3 steps to kick off your chapter’s virtual GSEA competition

Have you seen Start It Up, EO’s mini-series chronicling the 2022 Global Student Entrepreneur Awards (GSEA) competition? You can watch all four inspiring episodes on EO’s GSEA Competition YouTube Channel.

Libby Rothschild is an EO New Jersey member, a registered dietitian nutritionist and founder of Dietitian Boss, where she shows dietitians how to go from zero to creating a six-figure virtual practice using her trademarked method. As a successful entrepreneur with a passion for startups, Libby shared her experience in helping EO New Jersey launch its virtual GSEA competition.

What happens when you get a group of entrepreneurs together? They figure out how to launch initiatives and lead leaders. 

As an EO member who has been a co-chair for previous initiatives, it didn’t take long to see the power of GSEA in supporting young entrepreneurship. That’s why when the opportunity presented itself, I excitedly joined fellow EO New Jersey members and GSEA chairs Larry Prager and Mike Schofel to team up and support the first-ever virtual GSEA competition in New Jersey. Our goal was to run the contest virtually and successfully select a winner.

The outcome of New Jersey’s GSEA competition includes awarding a student entrepreneur as the winner of a US$5,000 prize and resources from our chapter. This project included help from two chairs, multiple co-chairs, a past winner, chapter mentors and referrers. The relationship between the referral partners and competitors is hugely important. The GSEA program serves as a great opportunity for students to learn what it’s possible to achieve as a new entrepreneur while bringing attention to EO and our organization’s abundant resources.

Larry Prager had a vision of kicking off the competition virtually by creating a process for judges to use Google surveys to rank the student presenters. Without an in-person option, Larry and Mike organized a quick and effective process for the judges to easily score, discuss and give feedback to competitors via Zoom.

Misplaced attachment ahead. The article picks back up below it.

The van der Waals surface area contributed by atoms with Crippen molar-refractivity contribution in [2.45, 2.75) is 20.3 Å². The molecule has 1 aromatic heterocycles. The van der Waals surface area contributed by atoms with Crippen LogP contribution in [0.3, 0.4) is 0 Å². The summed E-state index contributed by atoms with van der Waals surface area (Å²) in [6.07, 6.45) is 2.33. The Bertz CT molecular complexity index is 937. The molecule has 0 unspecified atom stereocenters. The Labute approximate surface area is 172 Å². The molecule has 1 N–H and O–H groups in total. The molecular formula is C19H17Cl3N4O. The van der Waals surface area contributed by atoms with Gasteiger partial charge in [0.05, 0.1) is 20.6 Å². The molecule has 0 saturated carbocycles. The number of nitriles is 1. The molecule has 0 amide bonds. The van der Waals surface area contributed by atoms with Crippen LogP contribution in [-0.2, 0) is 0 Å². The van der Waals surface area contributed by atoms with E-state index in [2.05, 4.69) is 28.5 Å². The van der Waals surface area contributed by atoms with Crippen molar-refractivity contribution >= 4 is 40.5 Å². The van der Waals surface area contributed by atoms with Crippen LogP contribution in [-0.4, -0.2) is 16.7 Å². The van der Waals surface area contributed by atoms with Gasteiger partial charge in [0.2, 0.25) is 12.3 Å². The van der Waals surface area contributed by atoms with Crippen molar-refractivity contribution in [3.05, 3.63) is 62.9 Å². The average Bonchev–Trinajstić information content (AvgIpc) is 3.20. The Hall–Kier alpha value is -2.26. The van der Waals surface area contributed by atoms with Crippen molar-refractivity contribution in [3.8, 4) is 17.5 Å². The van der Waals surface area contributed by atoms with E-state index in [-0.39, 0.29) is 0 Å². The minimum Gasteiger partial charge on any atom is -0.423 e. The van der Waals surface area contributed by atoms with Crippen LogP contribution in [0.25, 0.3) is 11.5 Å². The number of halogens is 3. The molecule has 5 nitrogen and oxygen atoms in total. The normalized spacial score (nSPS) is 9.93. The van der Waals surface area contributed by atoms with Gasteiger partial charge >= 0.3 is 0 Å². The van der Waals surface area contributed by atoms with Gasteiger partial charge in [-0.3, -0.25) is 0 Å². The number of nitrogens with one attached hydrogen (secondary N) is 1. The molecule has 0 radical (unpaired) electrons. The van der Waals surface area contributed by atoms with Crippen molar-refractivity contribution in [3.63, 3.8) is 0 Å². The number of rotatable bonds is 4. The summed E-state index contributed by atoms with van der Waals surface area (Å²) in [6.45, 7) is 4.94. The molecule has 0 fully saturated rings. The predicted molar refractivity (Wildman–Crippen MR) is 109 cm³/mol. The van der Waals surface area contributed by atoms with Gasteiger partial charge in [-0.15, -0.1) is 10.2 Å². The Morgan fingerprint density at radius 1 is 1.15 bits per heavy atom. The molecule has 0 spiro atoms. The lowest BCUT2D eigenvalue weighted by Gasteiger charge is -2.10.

The scores were input from judges in real time, and breakout rooms were coordinated by our tech chair, Steve Ferman. The largest hurdle with shifting from in-person to virtual includes greater project management before competition time in coordinating the various tech platforms involved.

In addition to a well-designed virtual competition from an organizational side, the chairs live streamed the competition for marketing and promotion purposes. Live streaming can support future applicants who want to learn what competition day looks like. The best part of coordinating the event included having a past NJ GSEA winner, Sarah Pomeranz, as a judge to lend her unique perspective.

The event wouldn’t have been possible without having qualified students apply for the competition. For years we have relied on amazing referrers including Alfred Blake, Elizabeth Rich and Eric Ligouri–we are extremely grateful for their critical input.

This year, the chairs were open to my testing a new idea: building up the chapters’ LinkedIn page. I suggested interviewing two past winners and one of our referrers in an effort to attract more student applicants in New Jersey. It worked!

Here are our top three tips and best practices to help motivate your chapter to run your next GSEA competition virtually:   

1. Put maximum effort into streamlining competition day

Create simple processes (ie Google surveys) and pre-arranged breakout rooms (ie via Zoom) for the day of competition so your event will stay on schedule. This is especially true for virtual competitions because of the various technologies in play and the necessity of coordinating multiple people along the shared timeline. 

2. Involve past winners

Involving EO New Jersey’s 2020 GSEA winner, Sarah Pomeranz, both in the process of promoting the competition and the competition itself (as a judge) created a more diverse panel. Competitors responded well to Sarah being involved because she’s a former student and winner—plus she’s very intelligent and kind. Competitors asked her multiple questions and wanted her specific feedback, which shows how valuable a former competitor is as a judge and participant in the competition.

3. Include marketing efforts on social media

As a co-chair, I was encouraged to use my marketing skills toward promoting our virtual GSEA competition. I suggested recording conversations as testimonials from participants. I interviewed two past winners, Sarah Pomeranz and Kwaku Agyemang, plus a referrer, Alfred Blake. I posted clips of our interviews on our chapter’s GSEA LinkedIn page to encourage potential applicants to apply. With the dual goals of getting both more diverse applicants and a larger number of applicants, we will continue to use social media as a platform to attract students entrepreneurs in coming years.

For more insights and inspiration from today’s leading entrepreneurs, check out EO on Inc. and more articles from the EO blog

Categories: Best Practices GSEA WOMEN ENTREPRENEURS


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